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Digital Audio Converters
There it is. It's the critical pathway from the sound you emit in performance to the record of it, i.e., the recording, that ends up on your hard drives to the sound you hear coming out your speakers. What does a pro studio have that you do not? They may have several excellently configured pathways from analog to digital and back. A pro studio has a wide range of microphones, several great quality preamps, typically 8-16 or more A\D converters and a few D\A options and a range of monitors on which to check the work being performed. The cash outlay for such sonic goodness may be around $20,000, just for these items.
The Lucid AD9624 is an analog to digital converter. The company also makes a D\A converter
Of course, a home studio that aspires to professional sound is going to have to take shortcuts. The idea here is to develop a single 2-channel, super quality signal path going in an out of the recorder. You start with a handful of excellent mics, get a single (or dual), high quality preamp, add a stand alone analog to digital converter and a digital to analog converter to bypass those on your audio interface, and get an excellent pair of monitors so you can hear and appreciate the goodness. Any weak link in this chain compromises sound quality. The quality of your sound will only be as good as the weakest component in this chain.
Microphone -> Preamp -> A\D Converter -> Recorder -> D\A Converter -> Monitors
You'll find articles on all these critical components here on TweakHeadz. This article focuses on the most hidden elements in the chain: The Converters.
Whether you are aware of them or not, you already have converters. Every product that records or processes digital audio has them. Multitracks, digital effects processors, CD Recorders, samplers and some synths all have them. The most important ones are the ones you use to record your talent: the ones on your soundcard or audio interface. Some of these DACs are really cheap. Think of the $35 soundcard that may have come with your computer system. It's converters have to be cheap enough to allow the manufacturer to make a profit. The DACs might be less than a dollar of the manufacturing cost.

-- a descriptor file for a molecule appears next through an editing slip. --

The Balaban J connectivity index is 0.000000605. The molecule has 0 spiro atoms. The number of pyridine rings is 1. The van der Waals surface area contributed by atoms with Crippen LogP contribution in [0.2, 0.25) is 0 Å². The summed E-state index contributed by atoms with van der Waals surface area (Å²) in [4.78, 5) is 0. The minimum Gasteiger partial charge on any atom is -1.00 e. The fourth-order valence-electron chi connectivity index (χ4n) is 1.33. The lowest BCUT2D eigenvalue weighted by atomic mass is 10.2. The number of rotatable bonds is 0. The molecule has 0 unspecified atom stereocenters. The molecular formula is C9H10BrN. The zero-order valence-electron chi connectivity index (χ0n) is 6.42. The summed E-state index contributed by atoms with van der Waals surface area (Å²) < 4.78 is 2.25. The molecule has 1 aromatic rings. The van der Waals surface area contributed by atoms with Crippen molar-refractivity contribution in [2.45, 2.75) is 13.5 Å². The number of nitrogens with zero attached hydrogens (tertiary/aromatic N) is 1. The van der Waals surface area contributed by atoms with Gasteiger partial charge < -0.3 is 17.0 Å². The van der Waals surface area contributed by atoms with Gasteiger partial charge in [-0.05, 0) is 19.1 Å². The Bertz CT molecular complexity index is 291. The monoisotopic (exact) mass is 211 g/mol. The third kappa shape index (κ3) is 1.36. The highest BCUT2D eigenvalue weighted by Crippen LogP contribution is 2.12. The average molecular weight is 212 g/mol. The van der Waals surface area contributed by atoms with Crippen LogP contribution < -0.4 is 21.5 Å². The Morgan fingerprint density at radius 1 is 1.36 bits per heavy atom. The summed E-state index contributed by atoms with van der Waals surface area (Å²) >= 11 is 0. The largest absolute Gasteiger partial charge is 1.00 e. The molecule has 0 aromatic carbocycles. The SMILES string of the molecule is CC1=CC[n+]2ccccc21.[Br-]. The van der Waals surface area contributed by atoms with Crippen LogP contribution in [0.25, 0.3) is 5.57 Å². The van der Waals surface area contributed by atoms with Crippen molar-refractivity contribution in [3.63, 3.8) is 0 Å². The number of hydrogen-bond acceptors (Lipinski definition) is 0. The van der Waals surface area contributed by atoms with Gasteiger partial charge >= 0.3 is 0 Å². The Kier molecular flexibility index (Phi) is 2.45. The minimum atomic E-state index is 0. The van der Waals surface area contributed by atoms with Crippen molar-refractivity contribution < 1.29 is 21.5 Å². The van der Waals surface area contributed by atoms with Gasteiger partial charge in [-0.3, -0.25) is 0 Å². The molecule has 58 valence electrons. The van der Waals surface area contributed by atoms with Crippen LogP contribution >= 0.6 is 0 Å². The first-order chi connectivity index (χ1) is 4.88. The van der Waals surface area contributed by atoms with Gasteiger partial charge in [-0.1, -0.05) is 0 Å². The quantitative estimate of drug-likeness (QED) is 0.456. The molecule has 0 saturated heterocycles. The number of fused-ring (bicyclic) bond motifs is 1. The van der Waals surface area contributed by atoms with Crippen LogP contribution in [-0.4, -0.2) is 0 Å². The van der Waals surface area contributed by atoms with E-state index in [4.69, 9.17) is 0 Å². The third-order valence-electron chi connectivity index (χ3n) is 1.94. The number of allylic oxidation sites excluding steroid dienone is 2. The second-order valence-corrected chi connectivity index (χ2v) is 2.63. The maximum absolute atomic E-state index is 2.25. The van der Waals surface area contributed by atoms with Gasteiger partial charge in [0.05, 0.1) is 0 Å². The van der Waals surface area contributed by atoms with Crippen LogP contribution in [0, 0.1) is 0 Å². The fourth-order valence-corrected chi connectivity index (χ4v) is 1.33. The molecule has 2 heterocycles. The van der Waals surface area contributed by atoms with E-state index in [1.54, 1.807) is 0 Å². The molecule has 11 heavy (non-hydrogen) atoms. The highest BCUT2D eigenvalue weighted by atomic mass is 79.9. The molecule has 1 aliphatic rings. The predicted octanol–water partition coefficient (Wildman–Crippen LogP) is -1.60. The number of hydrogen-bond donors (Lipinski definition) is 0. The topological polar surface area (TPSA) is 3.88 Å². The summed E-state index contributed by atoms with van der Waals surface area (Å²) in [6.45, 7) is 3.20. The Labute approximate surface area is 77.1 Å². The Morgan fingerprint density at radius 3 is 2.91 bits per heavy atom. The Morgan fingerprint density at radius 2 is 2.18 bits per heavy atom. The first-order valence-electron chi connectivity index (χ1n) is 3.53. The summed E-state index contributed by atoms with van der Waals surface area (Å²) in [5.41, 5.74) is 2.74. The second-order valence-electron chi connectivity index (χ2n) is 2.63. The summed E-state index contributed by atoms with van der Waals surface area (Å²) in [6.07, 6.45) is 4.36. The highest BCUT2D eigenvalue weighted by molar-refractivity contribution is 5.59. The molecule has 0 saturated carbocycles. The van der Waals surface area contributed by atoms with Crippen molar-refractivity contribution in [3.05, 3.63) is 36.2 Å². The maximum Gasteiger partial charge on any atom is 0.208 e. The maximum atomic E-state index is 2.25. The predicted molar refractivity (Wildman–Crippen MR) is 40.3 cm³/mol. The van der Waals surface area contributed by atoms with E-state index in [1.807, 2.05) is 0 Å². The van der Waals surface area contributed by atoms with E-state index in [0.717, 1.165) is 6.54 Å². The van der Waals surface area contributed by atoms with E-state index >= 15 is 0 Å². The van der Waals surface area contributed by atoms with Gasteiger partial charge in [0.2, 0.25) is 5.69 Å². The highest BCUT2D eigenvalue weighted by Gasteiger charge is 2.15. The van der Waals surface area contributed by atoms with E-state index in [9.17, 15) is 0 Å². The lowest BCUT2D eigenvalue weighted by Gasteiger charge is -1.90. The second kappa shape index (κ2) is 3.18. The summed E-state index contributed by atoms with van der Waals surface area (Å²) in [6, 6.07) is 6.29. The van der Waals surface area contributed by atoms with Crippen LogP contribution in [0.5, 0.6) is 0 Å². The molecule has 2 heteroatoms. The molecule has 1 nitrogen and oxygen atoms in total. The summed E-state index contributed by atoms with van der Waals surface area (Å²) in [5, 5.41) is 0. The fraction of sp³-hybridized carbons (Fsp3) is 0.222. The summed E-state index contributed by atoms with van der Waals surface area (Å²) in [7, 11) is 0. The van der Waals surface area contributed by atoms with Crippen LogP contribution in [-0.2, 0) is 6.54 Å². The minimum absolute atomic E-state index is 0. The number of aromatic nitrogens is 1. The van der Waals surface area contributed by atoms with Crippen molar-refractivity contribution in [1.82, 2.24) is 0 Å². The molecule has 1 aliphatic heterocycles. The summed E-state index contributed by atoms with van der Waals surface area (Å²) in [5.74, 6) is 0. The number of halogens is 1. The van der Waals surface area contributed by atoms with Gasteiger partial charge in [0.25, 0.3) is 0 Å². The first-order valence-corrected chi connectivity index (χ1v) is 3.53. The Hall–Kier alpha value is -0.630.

Lucid AD9624 24/96 kHz A/D Converter
PreSonus DigiMax FS 8-Channel ADA Converter with Microphone Preamps Loaded with direct outputs and inserts on every channel, the DigiMax FS is the perfect hardware expansion for your FireStudio 1818 or any digital recording system with optical light pipe expansion capability.
A first-class converter for recording, mastering, and post-production: Take your digital recording system to the next level with the addition of the AD9624. This converter bridges the gap between analog and digital equipment with transparent audio conversion. True 24-bit resolution is the best way to record and process all the detail the human ear can hear. The AD9624 supports sample rates of 96kHz, 88.2kHz, 48kHz, 44.1kHz, and 32kHz. What's more, the AD9624's noise shaping function enhances the clarity of low-level material for superior imaging and realism when creating 16-bit masters. Tweak: I have this one. Easy to setup; great meters provides for increased sonic detail with my MOTU 828mk2
PreSonus Central Station Studio Monitor Control Center The Central Station is the ultimate studio-monitoring interface for the modern digital studio. The Central Station features 3 sets of stereo analog inputs to switch between input sources such as: DAW, mixer, CD/DAT/Tape player, or keyboards/samplers. Two stereo analog inputs feature TRS balanced and the 3rd stereo input features RCA inputs with trim control for level matching of input signals. In addition, the Central Station will accommodate 2 digital inputs via S/PDIF or TOSLINK providing D/A conversion up to 24Bit/192kHz.